Foley said the village was unaware of the program until last summer, when John Tully, then the county planning commissioner, told her about it at a meeting regarding the Cold Spring Trolley, a session also attended by county Transportation Director Vincent Tamagna.

She said she decided to pursue having Cold Spring participate when she learned that the Village of Mahopac had benefited from it. It requires neither a formal agreement with NYMTC nor a resolution by the Village Board.

Behind The Story

Type: News

News: Based on facts, either observed and verified directly by the reporter, or reported and verified from knowledgeable sources.

Turton, who has been a reporter for The Current since its founding in 2010, moved to Philipstown from his native Ontario in 1998. Location: Cold Spring. Languages: English. Area of expertise: Cold Spring government, features

Join the Conversation


  1. It is refreshing to see the village move forward in a bipartisan fashion, using cost-conscious grants and initiatives to address the village’s infrastructure needs, including mitigating the village’s impact on the environment, and continuing to grapple with the village’s vehicular and pedestrian traffic challenges. It is also encouraging that various organizations are providing surveys for residents to express their thoughts on various topics, one of which is the Fjord Trail. Unfortunately, to date, these surveys have been perceived by some as partisan and limited in scope.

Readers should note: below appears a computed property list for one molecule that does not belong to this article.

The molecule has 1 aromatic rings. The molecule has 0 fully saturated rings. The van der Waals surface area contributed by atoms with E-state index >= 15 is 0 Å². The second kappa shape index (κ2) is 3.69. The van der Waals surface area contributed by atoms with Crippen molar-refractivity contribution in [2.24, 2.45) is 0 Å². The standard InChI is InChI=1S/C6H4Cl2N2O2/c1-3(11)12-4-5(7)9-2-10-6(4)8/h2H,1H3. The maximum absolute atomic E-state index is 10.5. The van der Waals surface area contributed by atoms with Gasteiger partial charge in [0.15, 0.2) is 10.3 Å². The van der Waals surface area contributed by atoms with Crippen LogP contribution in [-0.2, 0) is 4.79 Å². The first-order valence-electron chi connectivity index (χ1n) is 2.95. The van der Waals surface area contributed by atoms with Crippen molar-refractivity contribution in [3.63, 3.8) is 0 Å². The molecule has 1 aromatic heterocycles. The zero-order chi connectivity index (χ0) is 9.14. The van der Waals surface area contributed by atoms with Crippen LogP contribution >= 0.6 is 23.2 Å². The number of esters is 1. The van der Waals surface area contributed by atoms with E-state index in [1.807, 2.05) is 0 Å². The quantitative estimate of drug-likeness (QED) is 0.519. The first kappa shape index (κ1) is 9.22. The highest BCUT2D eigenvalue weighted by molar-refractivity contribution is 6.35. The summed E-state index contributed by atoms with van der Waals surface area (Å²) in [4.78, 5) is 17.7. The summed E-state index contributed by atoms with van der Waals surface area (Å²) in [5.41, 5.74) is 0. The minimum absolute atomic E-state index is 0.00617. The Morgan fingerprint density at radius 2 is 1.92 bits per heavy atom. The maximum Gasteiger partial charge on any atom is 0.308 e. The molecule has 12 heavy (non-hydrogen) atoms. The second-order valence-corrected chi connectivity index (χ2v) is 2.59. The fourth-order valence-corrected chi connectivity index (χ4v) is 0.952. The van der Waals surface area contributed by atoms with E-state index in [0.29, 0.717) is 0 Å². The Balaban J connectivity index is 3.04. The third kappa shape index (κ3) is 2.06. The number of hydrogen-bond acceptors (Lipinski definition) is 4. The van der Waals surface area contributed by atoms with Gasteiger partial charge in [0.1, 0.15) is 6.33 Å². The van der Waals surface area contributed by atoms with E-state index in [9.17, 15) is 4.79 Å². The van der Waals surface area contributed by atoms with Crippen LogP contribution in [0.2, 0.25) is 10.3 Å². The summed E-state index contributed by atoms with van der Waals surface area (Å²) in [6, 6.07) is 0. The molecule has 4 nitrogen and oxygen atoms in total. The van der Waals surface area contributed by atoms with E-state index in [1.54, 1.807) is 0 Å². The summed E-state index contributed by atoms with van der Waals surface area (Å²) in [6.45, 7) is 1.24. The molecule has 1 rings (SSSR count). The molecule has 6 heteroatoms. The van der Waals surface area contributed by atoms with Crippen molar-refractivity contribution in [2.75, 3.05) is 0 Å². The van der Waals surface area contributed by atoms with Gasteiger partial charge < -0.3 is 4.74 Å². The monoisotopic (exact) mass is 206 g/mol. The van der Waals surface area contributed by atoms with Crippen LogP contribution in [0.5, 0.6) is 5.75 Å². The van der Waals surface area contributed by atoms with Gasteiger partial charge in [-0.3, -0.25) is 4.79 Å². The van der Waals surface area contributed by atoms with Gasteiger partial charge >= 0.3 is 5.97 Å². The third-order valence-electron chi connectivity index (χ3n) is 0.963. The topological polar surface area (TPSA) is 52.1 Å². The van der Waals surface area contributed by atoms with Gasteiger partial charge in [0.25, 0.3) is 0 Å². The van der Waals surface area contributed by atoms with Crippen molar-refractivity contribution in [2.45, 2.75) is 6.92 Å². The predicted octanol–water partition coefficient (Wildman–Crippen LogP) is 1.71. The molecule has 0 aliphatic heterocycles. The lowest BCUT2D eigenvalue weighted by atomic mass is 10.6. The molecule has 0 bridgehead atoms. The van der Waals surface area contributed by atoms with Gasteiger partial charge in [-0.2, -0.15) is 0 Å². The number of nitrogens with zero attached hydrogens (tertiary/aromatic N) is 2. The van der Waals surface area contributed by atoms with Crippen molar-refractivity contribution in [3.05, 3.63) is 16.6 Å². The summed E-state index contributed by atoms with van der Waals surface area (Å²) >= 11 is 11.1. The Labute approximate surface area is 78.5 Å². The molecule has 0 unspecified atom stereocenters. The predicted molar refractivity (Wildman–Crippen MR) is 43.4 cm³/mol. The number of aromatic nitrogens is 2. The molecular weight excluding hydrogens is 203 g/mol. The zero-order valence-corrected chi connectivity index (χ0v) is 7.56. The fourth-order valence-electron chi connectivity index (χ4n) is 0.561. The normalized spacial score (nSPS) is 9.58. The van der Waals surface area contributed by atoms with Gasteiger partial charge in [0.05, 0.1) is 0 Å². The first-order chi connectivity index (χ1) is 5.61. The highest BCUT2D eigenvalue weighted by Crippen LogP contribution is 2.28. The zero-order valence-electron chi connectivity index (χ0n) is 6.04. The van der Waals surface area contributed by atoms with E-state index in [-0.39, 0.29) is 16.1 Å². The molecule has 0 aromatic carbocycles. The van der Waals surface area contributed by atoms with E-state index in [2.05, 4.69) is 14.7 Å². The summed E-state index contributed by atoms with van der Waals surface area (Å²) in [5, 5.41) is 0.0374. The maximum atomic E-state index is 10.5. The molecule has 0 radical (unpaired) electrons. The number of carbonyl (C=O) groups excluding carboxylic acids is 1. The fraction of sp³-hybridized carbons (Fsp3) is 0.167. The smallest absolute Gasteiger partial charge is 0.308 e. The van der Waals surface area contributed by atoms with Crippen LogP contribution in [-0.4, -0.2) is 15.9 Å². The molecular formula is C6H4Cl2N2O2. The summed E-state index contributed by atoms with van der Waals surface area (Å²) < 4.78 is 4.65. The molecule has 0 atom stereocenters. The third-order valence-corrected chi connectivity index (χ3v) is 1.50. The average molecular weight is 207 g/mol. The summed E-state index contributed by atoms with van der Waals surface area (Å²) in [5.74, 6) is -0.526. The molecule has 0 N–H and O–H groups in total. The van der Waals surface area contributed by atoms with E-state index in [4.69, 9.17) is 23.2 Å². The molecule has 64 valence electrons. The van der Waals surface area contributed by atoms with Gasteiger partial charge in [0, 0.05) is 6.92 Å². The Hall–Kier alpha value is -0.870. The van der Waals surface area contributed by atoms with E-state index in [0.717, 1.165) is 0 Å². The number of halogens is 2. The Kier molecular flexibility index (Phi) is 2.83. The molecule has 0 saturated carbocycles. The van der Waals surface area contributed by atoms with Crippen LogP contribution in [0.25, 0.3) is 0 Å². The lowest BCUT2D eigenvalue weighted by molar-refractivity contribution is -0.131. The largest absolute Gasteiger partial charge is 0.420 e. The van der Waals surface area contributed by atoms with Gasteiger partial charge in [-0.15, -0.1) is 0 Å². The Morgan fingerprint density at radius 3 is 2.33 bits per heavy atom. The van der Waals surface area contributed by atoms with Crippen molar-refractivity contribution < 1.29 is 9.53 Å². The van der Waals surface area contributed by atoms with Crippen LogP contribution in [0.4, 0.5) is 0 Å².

In this week’s print version of the Current, there is an independent, nonpartisan and inclusive survey which is designed to capture village and area community feelings about the HHFT. The survey is wide-ranging; it provides everyone, regardless of their position on the issue, a platform to voice their opinion. The survey is anonymous; you do not have to disclose who you are and are free to express your position (but no nasty comments are allowed).

    The survey is confidential; your name and contact information will not be disclosed. The survey is transparent; results will be published in an upcoming edition of The Current. To ensure the most useful results, we need participation. The survey takes about five minutes to complete. I encourage everyone to take the time to complete the survey, as its results may provide valuable, objective data for local officials and decision makers. If you would like a copy of the survey form emailed to you, please email [email protected] and we’ll email one to you.

  2. It’s preemptive to develop a program that includes the enormously unpopular and dubious Fjord Trail, as the plan is not fully developed, and the Dockside concrete ramp hypothetical. No control plan can accommodate the prospective tourist loads assured by landing the tourist bridge trailhead from Dockside to the old dumpsite: the village can barely accommodate present loads. The motivation for that walkway is that HHFT merely wants to exploit or annex the infrastructural assets (parking, sidewalks, restaurants, and toilets) of Cold Spring so as to crown its jewel achievement of their traffic and tourist theme park with a village, without due professional consideration, i.e., flying by the seat of their pants. If the plan goes ahead, the village should insist on compensation from HHFT to the village of no less than $450,000 annually to cover our increased infrastructure loads, and to provide some benefit to residents, as the plan in its current form presents nonesuch.